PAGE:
The Early Modern Commons

Search Results for "Defamation"

Your search for posts with tags containing Defamation found 5 posts

“Horys, strumppettes and fyssenagges”: Defamation in the Courts of Later Medieval England

Posted by Sara M. Butler, 23 Aug. 2021. Like many other teenagers, the only reason I enjoyed leafing through the occasional Shakespearean play in high school was that they provided me with a glorious and expansive vocabulary of insults with which to...
From: Legal History Miscellany on 23 Aug 2021

“A Rascal … but rich”: Karl Marx and G. W. M. Reynolds | Stephen Basdeo

By Stephen Basdeo, a writer and historian based in Leeds, UK. This post is a brief outline of an episode in G.W.M. Reynolds’s life from a forthcoming book titled: Victorian England’s Biggest-Selling Author: The Revolutionary Life of G.W.M. Reynolds...

The Magiconomy of Early Modern England

On the night of 8 April 1693, a burglar broke into Thomas Masterman’s house in Stokesley, making off with the hefty sum of £2 10s. To identify the thief and reclaim his money, Masterman trekked south through the north Yorkshire moors to Byland...
From: Forms of Labour on 4 Nov 2020

Money lending; ‘a notorious usurer’

Hannah Robb In June 1614, ‘on a day of correction’ held at the house of widow Elizabeth Thalthropp in Thirsk, Yorkshire, Thomas Bell, vicar of Felixkirk, accused the gentleman Thomas Edmondson of being a ‘huge knave’, a ‘notorious...
From: Forms of Labour on 26 May 2020

New Year, Old Stuff, Revamped: things in progress

1. Meet the new project, which also happens to be just about my oldest project: Gender and Defamation in York 1660-1700 The core of this is research I did way back in 1999 for my MA dissertation. It was the first archival research for which I had the...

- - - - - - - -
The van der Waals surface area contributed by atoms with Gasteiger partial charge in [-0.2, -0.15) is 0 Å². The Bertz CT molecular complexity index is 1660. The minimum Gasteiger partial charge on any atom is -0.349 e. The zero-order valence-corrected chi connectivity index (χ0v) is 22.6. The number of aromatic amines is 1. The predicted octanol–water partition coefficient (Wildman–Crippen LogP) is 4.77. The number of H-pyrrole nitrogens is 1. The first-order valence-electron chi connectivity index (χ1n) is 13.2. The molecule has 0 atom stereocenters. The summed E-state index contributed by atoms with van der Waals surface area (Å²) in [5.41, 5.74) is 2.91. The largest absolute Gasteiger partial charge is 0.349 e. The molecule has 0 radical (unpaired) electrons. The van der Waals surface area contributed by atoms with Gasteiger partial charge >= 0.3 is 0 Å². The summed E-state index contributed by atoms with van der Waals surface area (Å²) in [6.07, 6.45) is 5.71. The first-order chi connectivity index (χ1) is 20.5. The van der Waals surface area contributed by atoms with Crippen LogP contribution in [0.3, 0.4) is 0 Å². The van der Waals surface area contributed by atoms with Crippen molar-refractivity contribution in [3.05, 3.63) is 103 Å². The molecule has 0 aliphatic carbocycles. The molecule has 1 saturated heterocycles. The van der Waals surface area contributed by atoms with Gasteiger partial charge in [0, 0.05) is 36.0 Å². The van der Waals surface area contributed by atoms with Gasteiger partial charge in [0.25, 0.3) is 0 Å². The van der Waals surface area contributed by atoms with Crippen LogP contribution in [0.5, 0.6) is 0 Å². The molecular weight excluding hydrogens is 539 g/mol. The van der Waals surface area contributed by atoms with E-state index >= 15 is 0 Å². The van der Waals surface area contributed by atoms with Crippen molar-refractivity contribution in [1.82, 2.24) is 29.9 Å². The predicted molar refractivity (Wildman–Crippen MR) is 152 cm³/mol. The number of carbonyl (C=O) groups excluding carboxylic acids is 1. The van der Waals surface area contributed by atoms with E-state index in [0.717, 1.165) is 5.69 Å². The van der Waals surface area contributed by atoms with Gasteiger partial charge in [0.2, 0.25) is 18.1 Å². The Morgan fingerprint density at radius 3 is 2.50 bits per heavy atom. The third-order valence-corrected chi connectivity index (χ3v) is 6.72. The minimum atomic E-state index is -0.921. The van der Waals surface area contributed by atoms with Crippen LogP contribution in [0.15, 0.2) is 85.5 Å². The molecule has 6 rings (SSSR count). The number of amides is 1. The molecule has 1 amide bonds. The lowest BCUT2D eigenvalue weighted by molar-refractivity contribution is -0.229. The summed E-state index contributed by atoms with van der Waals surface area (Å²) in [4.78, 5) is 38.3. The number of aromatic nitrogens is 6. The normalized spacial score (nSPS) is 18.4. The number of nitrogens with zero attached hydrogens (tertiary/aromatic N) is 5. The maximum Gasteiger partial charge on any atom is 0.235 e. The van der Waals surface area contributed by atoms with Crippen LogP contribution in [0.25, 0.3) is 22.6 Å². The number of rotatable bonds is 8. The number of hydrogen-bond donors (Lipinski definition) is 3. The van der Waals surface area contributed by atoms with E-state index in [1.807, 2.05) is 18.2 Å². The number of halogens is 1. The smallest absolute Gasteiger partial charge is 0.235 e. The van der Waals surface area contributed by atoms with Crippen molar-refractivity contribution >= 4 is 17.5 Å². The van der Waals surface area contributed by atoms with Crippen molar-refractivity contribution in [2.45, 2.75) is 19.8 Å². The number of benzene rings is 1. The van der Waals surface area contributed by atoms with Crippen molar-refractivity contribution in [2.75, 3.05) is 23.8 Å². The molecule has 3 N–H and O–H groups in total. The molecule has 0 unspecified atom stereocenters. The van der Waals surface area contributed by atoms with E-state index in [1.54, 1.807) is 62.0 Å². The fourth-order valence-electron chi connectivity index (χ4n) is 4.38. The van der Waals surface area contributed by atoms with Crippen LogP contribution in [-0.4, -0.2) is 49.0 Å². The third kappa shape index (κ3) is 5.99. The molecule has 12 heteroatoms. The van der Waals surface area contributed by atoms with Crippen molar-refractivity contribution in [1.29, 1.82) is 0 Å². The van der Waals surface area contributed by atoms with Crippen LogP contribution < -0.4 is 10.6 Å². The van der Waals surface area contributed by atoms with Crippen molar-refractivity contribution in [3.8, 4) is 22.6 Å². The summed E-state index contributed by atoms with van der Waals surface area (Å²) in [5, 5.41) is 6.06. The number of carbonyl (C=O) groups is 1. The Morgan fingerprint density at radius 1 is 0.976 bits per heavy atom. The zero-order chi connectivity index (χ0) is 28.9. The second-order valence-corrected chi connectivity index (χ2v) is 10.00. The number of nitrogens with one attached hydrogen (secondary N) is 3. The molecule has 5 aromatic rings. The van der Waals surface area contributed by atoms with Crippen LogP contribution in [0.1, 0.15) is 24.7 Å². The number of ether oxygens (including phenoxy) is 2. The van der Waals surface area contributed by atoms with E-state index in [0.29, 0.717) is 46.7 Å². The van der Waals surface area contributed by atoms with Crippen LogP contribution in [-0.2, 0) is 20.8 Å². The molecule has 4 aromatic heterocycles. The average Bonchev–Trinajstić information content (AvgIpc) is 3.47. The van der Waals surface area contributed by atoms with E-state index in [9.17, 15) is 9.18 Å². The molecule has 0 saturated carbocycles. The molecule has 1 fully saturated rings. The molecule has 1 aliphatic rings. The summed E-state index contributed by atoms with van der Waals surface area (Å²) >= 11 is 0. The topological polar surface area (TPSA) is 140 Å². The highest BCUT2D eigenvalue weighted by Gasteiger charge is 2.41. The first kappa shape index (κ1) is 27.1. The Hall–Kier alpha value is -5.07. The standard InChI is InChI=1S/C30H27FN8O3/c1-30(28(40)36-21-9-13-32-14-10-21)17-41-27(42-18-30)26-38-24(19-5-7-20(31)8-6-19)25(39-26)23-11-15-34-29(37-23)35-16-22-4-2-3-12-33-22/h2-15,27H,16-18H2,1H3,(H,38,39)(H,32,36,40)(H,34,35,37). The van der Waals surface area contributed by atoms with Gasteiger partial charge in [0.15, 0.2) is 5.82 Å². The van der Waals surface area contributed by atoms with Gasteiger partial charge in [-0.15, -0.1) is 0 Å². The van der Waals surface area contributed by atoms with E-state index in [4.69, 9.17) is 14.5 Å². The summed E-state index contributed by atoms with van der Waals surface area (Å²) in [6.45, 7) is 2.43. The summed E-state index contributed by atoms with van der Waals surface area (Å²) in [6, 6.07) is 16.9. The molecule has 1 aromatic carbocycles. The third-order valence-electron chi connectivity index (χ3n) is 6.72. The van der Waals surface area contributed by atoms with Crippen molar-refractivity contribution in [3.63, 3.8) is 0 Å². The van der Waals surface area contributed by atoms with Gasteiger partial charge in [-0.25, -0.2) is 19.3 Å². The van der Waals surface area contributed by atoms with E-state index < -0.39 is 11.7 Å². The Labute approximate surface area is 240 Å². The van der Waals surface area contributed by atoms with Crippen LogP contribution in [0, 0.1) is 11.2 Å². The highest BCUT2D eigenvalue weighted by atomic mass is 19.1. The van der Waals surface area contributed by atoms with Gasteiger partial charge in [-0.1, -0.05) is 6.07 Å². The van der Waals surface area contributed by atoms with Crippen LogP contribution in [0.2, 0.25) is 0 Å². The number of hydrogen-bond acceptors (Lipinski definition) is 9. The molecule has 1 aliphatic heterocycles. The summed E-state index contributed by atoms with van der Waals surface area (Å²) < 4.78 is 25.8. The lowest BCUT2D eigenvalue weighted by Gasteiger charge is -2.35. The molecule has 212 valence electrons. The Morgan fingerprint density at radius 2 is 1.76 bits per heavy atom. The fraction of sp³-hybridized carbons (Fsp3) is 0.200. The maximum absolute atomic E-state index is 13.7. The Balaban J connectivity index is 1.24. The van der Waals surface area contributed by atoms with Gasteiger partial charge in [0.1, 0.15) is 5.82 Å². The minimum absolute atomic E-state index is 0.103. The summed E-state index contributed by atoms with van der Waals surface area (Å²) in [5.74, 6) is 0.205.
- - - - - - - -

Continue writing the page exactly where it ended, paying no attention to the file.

From: Early Modern Notes on 11 Jan 2015

Notes on Post Tags Search

By default, this searches for any categories containing your search term: eg, Tudor will also find Tudors, Tudor History, etc. Check the 'exact' box to restrict searching to categories exactly matching your search. All searches are case-insensitive.

This is a search for tags/categories assigned to blog posts by their authors. The terminology used for post tags varies across different blog platforms, but WordPress tags and categories, Blogspot labels, and Tumblr tags are all included.

This search feature has a number of purposes:

1. to give site users improved access to the content EMC has been aggregating since August 2012, so they can look for bloggers posting on topics they're interested in, explore what's happening in the early modern blogosphere, and so on.

2. to facilitate and encourage the proactive use of post categories/tags by groups of bloggers with shared interests. All searches can be bookmarked for reference, making it possible to create useful resources of blogging about specific news, topics, conferences, etc, in a similar fashion to Twitter hashtags. Bloggers could agree on a shared tag for posts, or an event organiser could announce one in advance, as is often done with Twitter hashtags.

Caveats and Work in Progress

This does not search post content, and it will not find any informal keywords/hashtags within the body of posts.

If EMC doesn't find any <category> tags for a post in the RSS feed it is classified as uncategorized. These and any <category> 'uncategorized' from the feed are omitted from search results. (It should always be borne in mind that some bloggers never use any kind of category or tag at all.)

This will not be a 'real time' search, although EMC updates content every few hours so it's never very far behind events.

The search is at present quite basic and limited. I plan to add a number of more sophisticated features in the future including the ability to filter by blog tags and by dates. I may also introduce RSS feeds for search queries at some point.

Constructing Search Query URLs

If you'd like to use an event tag, it's possible to work out in advance what the URL will be, without needing to visit EMC and run the search manually (though you might be advised to check it works!). But you'll need to use URL encoding as appropriate for any spaces or punctuation in the tag (so it might be a good idea to avoid them).

This is the basic structure:

http://emc.historycarnival.org/searchcat?s={search term or phrase}

For example, the URL for a simple search for categories containing London:

http://emc.historycarnival.org/searchcat?s=london

The URL for a search for the exact category Gunpowder Plot:

http://emc.historycarnival.org/searchcat?s=Gunpowder%20Plot&exact=on

In this more complex URL, %20 is the URL encoding for a space between words and &exact=on adds the exact category requirement.

I'll do my best to ensure that the basic URL construction (searchcat?s=...) is stable and persistent as long as the site is around.